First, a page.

I like The Cowsills. I like their music, and I like the way they occupy their space up there on stage in the changing spotlights, flashing and throwing off sparks and they receding darkly.
And all the time the music is driving, pulsating, riding an insistent new beat in a joyous stampede across the barren wastes of the generation gap.
Iím on the other side of the gap, and no one knows it any better than I.
But for just a short time on a recent evening with The Cowsills out at USM, I almost made it back across.
These kids and their audiences have something going in their music, and thereís no use trying to tell them they donít. Itís a mystique that derives not just from the music but from the total scene Ė the beat, the colors, the warmth, the cool challenge, and yes, even the hair.
And I say this as one who can change channels as fast as the next fellow when hairy rock comes on TV, and who can demand in a voice ten decibels higher than an amplified guitar that a record player be turned down.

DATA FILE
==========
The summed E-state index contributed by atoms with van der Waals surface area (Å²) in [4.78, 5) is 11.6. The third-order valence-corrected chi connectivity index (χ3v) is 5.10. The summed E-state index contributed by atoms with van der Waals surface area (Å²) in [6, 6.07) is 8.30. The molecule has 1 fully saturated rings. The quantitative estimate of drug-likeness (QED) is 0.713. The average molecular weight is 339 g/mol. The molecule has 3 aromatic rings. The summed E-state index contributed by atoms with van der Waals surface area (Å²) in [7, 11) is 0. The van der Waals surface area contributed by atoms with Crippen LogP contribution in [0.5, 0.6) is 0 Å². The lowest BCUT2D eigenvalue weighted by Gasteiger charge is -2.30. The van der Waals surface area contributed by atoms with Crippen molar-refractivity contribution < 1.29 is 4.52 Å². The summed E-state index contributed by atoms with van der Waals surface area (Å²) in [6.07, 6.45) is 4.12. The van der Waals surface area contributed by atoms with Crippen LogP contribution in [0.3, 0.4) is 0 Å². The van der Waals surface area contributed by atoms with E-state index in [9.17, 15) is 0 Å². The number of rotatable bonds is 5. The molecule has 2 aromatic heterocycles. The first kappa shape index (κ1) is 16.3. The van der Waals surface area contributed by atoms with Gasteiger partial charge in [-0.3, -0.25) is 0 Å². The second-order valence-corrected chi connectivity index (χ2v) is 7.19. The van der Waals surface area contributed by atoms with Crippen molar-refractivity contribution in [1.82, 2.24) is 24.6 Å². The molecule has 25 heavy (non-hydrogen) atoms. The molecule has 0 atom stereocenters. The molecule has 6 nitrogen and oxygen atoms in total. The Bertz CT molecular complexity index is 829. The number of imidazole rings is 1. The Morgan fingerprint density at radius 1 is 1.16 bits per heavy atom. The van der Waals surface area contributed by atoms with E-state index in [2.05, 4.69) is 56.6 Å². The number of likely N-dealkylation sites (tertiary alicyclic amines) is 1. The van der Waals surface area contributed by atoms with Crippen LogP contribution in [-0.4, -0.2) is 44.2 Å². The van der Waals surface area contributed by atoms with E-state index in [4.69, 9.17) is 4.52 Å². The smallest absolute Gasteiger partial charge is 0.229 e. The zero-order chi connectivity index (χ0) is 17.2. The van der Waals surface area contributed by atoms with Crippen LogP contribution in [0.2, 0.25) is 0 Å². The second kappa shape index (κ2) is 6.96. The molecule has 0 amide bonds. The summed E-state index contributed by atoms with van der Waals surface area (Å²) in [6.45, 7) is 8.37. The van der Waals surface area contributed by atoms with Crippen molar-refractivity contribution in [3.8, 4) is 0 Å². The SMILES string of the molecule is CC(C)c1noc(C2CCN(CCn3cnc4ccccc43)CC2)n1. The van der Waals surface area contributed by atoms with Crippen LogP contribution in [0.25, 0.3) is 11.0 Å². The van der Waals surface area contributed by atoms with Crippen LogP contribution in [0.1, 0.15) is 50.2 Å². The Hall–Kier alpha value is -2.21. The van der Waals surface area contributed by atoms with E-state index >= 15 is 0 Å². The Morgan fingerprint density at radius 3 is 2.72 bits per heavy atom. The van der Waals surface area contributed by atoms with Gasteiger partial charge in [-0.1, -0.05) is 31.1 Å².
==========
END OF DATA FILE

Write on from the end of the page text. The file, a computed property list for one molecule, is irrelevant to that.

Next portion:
When you encounter it live, itís different. I like it, and the harder the rock, the better.
For an awful moment there, I almost put down that I dig it. But that, if anything, is what this column is about. I donít dig things. I like things, and so do most of the people I run around with.
Thereís a feeling I used to get sometimes. I used to get it sometimes after a football game, and I used to get it sometimes on Saturday nights in Nashville way back when I was paratrooping for the U.S. Army and my stomach pooched inward instead of out. Itís a feeling that can and does lead to sticky scrapes and rare adventures, but in total effect itís good. I think they call it youth.
I got the feeling again, for a few fleeting moments when The Cowsills whammed into the second set of their program, the part where they said they were going to sock it to us, and did. They were driving through with ďGolly, Miss Molly,Ē which I thought I recognized from my Little Richard days, and it made me want to yell and stomp my feet. A young man with long sideburns sitting next to me was doing just that.
The feeling passed. I didnít yell and I didnít stomp my feet, although I did pat them with unusual vigor. The program ended, and I gathered up my small party of ecstatic sub-teens and went home.
Next day, sitting out in the quiet of my backward watching my grass grow and my roses unfold. I felt 10,000 light years removed from Saturday nights in Nashville.
And although I want to thank The Cowsills for giving me a brief life back across the gap, I never felt better.